National leader of education, Barbara Rogers, shares her experiences of supporting other schools in the North West and how to achieve those light bulb moments.
Having worked with many different schools as a national leader of education (NLE) I’d say that the key ingredient of success has got to be relationship building – making sure that leaders and teachers feel supported and included, rather than being the recipient of an improvement plan that is being imposed on them.
I have been an NLE since 2012 and recently changed role from Executive Principal to Head of the Teaching School at St Patrick’s Secondary School in Salford. We have regularly been awarded funding by NCTL to work with other schools as part of school-to-school support funding. Schools are identified by the local authority or the local diocese, or sometimes schools approach us directly for help. Impacting on outcomes is the purpose of any deployment and is therefore essential.
I always start by working with the client school to create an action plan, ensuring that all parties agree it in detail, including the school governors, so that everyone is clear about the steps involved.
Most schools want to do better and achieve more for their pupils so it’s a question of tapping into this shared goal and offering an outsider’s perspective on the issues they’re finding most challenging. A headteacher at one of the client schools I’ve worked with said:
The NLE assessment was like a light bulb going on in the school.
The nature of the support provided will vary according to the needs of the client school. For one school, I organised the deployment of a deputy head from another school outside the local authority to work in the school for 2 days a week using a project-based approach. Whilst in another school, I brokered a whole team of system leaders including an NLE, 3 specialist leaders of education (SLEs) and a national leader of governance (NLG). The team all worked to their own agreed action plans and reported back on progress using a short template, which helped to ensure consistency and to maintain focus on specific outcomes.
I’ve also learned that it is important to watch out for ‘deployment creep’ as although you should remain flexible in approach when new issues unfold, it is vital that the support team remains focused on the reasons they were deployed in the first place to ensure that targeted progress can be made.
After meeting with a client school and putting together an improvement plan and a support package, my role is to oversee the progress being made and to offer support and challenge to the people involved.
Our school has a very experienced senior administration manager, which I think has been critical to the success of the deployments. Their ability to organise meetings, keep track of paperwork and oversee finances, has allowed me to concentrate on the brokerage and detail of the support offered to schools. I rely on this person to QA records of visits and like everyone on my team, they contribute to work which enables school improvement of the highest quality to be given, captured and evidenced.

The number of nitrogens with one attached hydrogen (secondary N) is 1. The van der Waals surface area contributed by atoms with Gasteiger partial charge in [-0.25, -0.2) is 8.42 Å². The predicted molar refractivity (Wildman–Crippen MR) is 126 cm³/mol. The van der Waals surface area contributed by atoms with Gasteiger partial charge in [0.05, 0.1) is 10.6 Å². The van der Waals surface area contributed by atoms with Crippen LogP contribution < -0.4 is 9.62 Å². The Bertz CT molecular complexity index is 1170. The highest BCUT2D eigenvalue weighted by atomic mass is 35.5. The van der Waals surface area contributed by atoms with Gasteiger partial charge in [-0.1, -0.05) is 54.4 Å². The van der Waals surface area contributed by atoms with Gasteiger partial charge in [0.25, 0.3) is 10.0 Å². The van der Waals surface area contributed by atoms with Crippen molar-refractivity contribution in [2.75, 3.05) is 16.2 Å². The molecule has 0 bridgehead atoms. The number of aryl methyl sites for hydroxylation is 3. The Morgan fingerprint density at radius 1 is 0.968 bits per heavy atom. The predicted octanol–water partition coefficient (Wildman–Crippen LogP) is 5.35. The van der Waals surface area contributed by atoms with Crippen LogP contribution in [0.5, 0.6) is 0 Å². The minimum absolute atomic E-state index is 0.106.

My school benefits too!
It is my belief that as an outstanding school, we have a duty to support those that are not improving sufficiently, in order to ensure that every pupil has access to a good education. At St Patrick’s, we prioritise school-to-school support and over the last year we have restructured the senior leadership team to allow us more time to devote to this, without losing focus on being an outstanding school ourselves.
Training, recruitment and retention of outstanding teachers is a key aspect to being able to deliver high quality school-to-school support. Many of our teachers have been able to progress quickly to middle leadership because of the experience gained in client schools.
This is great for continuing professional development and the experience and knowledge they gain feeds back into St Patrick’s.
This work is rewarding on so many levels. I arrive in some schools and first of all need to rebuild confidence or relationships. They have usually been through a difficult time with everyone telling school leaders and governors that despite their best efforts they are not good enough. I feel privileged to work with people when they are at their most vulnerable and I know I have the knowledge and experience to make a difference. I can be their champion by ensuring that they are given time, knowledge and resources to make the required changes.
My advice to anyone thinking of becoming an NLE is to recognise the privilege and opportunity of making a difference as a system leader, impacting positively on the professional lives of other school leaders and together making an improvement to pupil outcomes.
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